Outer space is closer than you realise – whenever you do something so seemingly minor and mundane as call an Uber or look up where the nearest takeaway is on your smartphone, satellites in orbit hundred of miles over your head are directly communicating with that little device in your hand.
Much of our economy and society are connected via space, but they are thin threads in a precarious balance. You might remember 2013’s Oscar-winning cinematic visual spectacle Gravity, which explosively showed the consequences of Kessler Syndrome – when collisions between satellites set off a chain reaction of crashes, causing a catastrophic cascade of exponential disintegrations that eventually rings the planet in an orbit of shrapnel that makes space travel impossible. Flying at orbital speeds of thousands of miles per hour, even the tiniest piece of space debris can be fatal.
How to keep space safe then is not merely an esoteric theoretical irrelevance for nerdy eggheads to ruminate on, but it’s a question that is very real and important to all of us. It’s also a question that anime has sought to answer! One of the powers of speculative science fiction is to theorise about future development, and one of the most critically-renowned anime series to do so is 2003-4’s Planetes. Based on a manga begun in 1999, Planetes is celebrated for its grounded, authentic, scientifically plausible vision of space exploration featuring the travails of a team of zero-gravity dustmen lumbered with the vital but unglamorous job of preventing collisions by clearing up space junk. You can read our 9/10 review of the series here on the UK Anime Network. While the UK DVD release of Planetes has unfortunately been out of print for a number of years, it's definitely one worth snatching up when a copy comes on sale - or if you can delay for a subsequent launch window, Anime Ltd. will be firing off a Blu-Ray Collector's Edition re-release of Planetes at the end of next month.
Even if Planetes is ‘hard’ sci-fi with a realistic foundation much of the scenario may still seem distant and unreachable – but now, science fiction is about to become science fact. Just as Planetes charted a course for space debris collection, a space mission has recently been launched to test just that!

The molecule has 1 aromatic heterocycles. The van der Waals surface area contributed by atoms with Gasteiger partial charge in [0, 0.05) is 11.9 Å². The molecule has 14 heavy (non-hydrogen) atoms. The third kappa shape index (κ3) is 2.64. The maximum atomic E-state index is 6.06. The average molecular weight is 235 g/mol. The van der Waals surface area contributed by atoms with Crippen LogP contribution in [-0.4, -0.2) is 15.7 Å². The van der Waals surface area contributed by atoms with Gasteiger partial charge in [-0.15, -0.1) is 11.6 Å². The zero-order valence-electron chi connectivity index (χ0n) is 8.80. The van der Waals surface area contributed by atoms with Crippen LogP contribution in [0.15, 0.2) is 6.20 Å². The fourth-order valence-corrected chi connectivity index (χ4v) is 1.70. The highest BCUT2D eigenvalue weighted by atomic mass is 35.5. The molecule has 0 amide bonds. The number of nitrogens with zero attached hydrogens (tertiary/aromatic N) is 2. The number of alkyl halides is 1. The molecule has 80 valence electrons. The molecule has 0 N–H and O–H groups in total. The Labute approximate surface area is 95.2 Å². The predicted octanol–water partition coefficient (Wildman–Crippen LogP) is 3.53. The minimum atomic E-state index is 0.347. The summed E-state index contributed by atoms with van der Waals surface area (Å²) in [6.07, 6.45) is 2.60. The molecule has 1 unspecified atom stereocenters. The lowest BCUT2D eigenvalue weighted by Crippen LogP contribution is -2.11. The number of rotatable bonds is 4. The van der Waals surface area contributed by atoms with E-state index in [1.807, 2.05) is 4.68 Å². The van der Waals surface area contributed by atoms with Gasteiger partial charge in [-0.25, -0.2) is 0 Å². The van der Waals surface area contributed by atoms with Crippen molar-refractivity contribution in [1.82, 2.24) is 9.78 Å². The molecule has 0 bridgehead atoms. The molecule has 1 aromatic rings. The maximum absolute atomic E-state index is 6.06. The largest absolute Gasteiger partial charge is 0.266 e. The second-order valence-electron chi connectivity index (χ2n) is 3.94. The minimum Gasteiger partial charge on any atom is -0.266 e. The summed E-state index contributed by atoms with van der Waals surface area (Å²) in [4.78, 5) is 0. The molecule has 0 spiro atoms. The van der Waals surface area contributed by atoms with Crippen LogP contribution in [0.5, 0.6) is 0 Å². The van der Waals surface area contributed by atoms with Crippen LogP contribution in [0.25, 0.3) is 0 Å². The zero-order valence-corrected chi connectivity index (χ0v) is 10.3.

Artist's impression of ELSA-d in action. Image courtesy of Astroscale.
The space development company Astroscale successfully launched its “ELSA-d” satellite on board a Soyuz rocket from Kazakhstan early this Monday morning. The ELSA-d is a pioneering experiment in space debris collection and its mission is to conduct a series of tests to assess the capability of collecting decommissioned and defunct satellites for safe destruction and disposal, instead of leaving them to dangerously decay in orbit, by harnessing them with magnetic plates. Over the coming days, the system will be put through its paces in a variety of complex manoeuvres capturing test drones both static and tumbling, and if the demonstrations of the ELSA-d technique is successful then it will be a key step towards viable commercial space debris collection and making the world of Planetes a reality.
Close-up of the ELSA-d module. Image courtesy of Astroscale.
The experiment has more links to anime than just having a similar plot – Astroscale is a Japanese company, although the mission will actually be controlled from a British space centre, the In-Orbit Servicing Centre based in Harwell, Oxfordshire. It forms the latest in a series of space debris collection experiments: JAXA, Japan’s national space agency, attempted an experiment in 2014 to deploy collection nets from the International Space Station, which unfortunately failed; while we were able to show off the best of British as it was a UK-based project from researchers from Surrey Satellite Technology that demonstrated the first successful test collection of debris with another collection net method, different from ELSA-d’s magnet hooks, back in 2018. An upcoming experiment planned for 2025, Clearspace-1, is an international project which will use a claw to grab debris and also has a British team contributing to its design.
It’s an exciting time to be both a fan of science, a fan of anime, and someone invested in the achievements of UK science and engineering. Follow the links below to learn more – and in the meantime, do your bit to keep the world tidy, an keep watching the skies!
Official Astroscale Press Release on ELSA-d launch
Astroscale Information Dossier on ELSA-d
More specialist comment and analysis on ELSA-d
Report on 2018 RemoveDebris project
UK Government Press Release on Clearspace-1
More UK Anime Network Planetes Reviews - Volumes 3&4 and Volumes 5&6.